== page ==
Geriatric Medicine Across the Great Divide

Geriatric Medicine Across the Great Divide: Medical Education Needs of Legal Professionals in the Criminal Justice System

PIs: Tacara Soones, MD and Brie Williams, MD

Other Collaborators: Sarah Garrigues, David Faigman, MA, JD; Sarah Hooper, JD; Megan DeLain, JD

Project Objective:
 This research seeks to assess the geriatrics knowledge and educational needs of legal professionals who interact with older adults in the criminal justice setting. Researchers from the UCSF Division of Geriatrics conducted a study of legal professionals’ experiences with and knowledge of issues relevant to older adults, and identified opportunities for education and training for legal professionals. The researchers then contacted the UCSF/UC Hastings Consortium for assistance in identifying existing legal literature about aging adults in jail.

Project Description: In 2009, over 500,000 older adults (age 55 and older) were arrested, up from 350,000 in 1996. In this same time period, the overall jail population grew by 53% while the number of older inmates increased by 278%. However, little is known about legal professionals’ knowledge about common medical conditions that could affect older adults’ ability to participate meaningfully in the legal process, benefit from alternatives to incarceration, or contribute to their likelihood of re-arrest even though the public and individual health opportunities within local criminal justice systems are significant.

Researchers from the UCSF Division of Geriatrics conducted self-administered surveys with 61 legal professionals in the San Francisco county jail system and qualitative interviews with a subset of 10 survey respondents. The surveys included questions designed to assess both attitudes towards and knowledge about older adults. The researchers used the validated, 14-item “Likert scale” to assess attitudes about older adults; they then assessed geriatrics knowledge that stakeholders deemed important for legal professionals and based these questions on validated survey items when available. Questions related to epidemiology, health, and functional status, social needs and the availability of common social services. Lastly, participants were given free-text areas to convey other thoughts regarding older adults in the justice system and potential areas for education.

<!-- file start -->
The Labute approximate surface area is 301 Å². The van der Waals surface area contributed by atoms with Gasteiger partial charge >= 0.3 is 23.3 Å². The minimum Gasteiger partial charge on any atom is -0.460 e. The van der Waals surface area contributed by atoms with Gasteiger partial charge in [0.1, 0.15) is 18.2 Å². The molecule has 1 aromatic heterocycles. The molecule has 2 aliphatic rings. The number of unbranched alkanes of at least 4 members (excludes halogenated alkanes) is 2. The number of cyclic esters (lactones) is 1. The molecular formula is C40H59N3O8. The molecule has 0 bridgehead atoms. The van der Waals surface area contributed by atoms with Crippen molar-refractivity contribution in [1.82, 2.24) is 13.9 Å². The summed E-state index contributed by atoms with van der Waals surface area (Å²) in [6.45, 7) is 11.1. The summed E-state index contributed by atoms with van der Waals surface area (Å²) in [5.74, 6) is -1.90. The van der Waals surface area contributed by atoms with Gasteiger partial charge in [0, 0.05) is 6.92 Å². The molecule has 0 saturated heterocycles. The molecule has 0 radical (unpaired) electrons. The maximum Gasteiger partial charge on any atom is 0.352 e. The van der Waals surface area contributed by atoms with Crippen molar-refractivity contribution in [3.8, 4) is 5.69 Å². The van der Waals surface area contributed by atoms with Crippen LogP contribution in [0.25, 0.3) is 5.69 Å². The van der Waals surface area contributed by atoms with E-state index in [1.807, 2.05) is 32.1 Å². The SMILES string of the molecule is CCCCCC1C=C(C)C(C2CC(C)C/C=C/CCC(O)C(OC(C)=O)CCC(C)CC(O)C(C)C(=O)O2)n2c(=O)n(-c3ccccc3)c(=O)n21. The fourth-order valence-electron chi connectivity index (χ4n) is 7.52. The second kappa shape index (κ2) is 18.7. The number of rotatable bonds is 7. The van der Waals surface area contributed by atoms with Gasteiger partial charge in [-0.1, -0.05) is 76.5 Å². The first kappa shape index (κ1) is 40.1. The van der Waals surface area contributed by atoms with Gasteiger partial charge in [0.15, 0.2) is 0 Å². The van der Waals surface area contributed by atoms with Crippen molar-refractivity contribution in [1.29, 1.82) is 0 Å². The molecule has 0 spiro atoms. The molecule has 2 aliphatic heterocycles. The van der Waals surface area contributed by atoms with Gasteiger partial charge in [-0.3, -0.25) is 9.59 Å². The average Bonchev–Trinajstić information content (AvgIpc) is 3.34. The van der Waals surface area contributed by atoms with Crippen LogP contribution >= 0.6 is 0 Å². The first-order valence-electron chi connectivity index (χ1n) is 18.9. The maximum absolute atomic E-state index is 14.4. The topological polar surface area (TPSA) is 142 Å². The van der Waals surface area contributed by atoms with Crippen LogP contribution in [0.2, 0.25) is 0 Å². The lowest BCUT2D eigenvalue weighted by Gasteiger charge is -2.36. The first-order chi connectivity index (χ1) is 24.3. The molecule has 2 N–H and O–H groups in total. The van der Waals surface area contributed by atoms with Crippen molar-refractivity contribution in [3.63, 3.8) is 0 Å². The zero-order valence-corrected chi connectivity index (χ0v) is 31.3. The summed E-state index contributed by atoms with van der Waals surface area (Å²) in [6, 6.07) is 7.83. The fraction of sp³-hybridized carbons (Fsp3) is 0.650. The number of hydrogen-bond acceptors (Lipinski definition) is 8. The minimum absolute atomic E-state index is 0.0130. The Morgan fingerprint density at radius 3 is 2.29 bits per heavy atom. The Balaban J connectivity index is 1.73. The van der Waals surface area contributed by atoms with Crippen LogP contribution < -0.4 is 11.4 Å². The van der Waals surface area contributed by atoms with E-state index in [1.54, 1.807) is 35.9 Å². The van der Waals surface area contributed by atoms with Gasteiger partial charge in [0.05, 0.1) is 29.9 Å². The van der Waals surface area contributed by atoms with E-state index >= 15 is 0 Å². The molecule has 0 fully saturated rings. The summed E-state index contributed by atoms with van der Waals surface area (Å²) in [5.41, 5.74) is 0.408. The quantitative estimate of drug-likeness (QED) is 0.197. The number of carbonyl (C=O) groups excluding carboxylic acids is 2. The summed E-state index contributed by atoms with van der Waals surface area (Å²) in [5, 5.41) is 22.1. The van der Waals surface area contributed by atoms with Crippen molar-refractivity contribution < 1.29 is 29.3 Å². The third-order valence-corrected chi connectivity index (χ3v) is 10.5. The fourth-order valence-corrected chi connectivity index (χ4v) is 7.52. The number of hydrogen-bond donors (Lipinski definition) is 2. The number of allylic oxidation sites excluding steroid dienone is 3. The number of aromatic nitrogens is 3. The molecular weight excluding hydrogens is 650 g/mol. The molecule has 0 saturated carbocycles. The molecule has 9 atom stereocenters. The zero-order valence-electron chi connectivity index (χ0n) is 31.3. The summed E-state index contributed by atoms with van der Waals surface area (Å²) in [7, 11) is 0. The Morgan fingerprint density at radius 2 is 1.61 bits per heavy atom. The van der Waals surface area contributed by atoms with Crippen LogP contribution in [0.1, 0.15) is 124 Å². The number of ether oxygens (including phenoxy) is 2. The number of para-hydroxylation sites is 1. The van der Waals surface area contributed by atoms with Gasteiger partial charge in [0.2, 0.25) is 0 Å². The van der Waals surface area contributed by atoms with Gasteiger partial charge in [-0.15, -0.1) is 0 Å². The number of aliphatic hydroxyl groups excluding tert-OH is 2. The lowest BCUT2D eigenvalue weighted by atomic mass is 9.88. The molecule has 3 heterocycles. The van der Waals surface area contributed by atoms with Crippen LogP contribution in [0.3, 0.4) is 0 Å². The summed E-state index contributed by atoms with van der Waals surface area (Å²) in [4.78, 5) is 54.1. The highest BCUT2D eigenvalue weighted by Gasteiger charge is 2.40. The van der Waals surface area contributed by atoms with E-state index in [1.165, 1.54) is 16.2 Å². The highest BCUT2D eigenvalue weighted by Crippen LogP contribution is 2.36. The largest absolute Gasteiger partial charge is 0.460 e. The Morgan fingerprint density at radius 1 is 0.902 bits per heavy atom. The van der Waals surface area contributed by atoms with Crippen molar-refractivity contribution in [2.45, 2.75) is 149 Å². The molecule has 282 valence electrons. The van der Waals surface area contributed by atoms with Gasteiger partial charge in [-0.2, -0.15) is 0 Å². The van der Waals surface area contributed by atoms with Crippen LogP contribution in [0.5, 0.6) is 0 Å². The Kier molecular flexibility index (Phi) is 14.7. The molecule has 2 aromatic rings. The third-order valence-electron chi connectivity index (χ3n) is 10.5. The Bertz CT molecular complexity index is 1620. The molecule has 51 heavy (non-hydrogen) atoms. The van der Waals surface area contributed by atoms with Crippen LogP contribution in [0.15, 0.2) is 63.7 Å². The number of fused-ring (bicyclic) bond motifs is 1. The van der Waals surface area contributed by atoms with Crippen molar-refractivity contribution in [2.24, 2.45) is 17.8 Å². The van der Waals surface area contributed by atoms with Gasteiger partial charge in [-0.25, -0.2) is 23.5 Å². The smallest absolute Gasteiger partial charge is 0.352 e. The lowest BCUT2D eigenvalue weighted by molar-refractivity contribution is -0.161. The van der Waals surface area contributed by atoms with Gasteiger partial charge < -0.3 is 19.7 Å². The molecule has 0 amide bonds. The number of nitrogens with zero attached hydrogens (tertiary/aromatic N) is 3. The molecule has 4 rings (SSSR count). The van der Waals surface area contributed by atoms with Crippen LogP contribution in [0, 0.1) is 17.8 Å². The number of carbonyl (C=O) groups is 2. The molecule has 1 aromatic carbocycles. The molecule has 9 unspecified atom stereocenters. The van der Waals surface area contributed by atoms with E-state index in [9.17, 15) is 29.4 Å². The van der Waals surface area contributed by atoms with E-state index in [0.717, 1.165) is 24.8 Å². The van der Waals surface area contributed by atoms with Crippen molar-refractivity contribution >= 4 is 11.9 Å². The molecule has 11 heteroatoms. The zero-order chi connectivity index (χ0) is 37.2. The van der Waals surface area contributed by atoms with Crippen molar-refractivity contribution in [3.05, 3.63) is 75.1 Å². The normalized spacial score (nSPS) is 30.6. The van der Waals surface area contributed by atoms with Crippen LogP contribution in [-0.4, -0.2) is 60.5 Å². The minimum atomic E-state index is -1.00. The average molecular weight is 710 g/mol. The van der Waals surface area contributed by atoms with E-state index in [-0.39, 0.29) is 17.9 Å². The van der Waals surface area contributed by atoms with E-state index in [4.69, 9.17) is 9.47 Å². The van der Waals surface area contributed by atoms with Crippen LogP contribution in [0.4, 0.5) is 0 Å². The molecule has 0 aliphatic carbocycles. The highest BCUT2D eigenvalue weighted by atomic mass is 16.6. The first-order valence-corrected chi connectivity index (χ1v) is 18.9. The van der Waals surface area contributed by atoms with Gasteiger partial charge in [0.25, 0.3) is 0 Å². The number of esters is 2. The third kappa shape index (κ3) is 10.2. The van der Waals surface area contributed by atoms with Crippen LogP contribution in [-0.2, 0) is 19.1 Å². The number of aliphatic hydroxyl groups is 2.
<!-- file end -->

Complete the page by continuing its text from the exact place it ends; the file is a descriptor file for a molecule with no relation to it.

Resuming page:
At the end of the quantitative attitudes and knowledge survey, participants were asked if they would be willing to participate in a 1-hour interview to explore their answers in more depth. In the qualitative interviews, participants were asked about the extent of their professional experience with older adults, perceived challenges working with this population, knowledge of factors specifically affecting elders’ ability to participate in the justice system, and potential areas for geriatrics specific training and education.  All interviews took place over a 6-month period in 2011-2012.

The UCSF researchers then contacted the UCSF/UC Hastings Consortium for assistance in identifying legal literature referencing aging adults in jail, as well as to answer specific questions that arose in the course of their medical research. The Consortium is currently conducting legal research on these questions.

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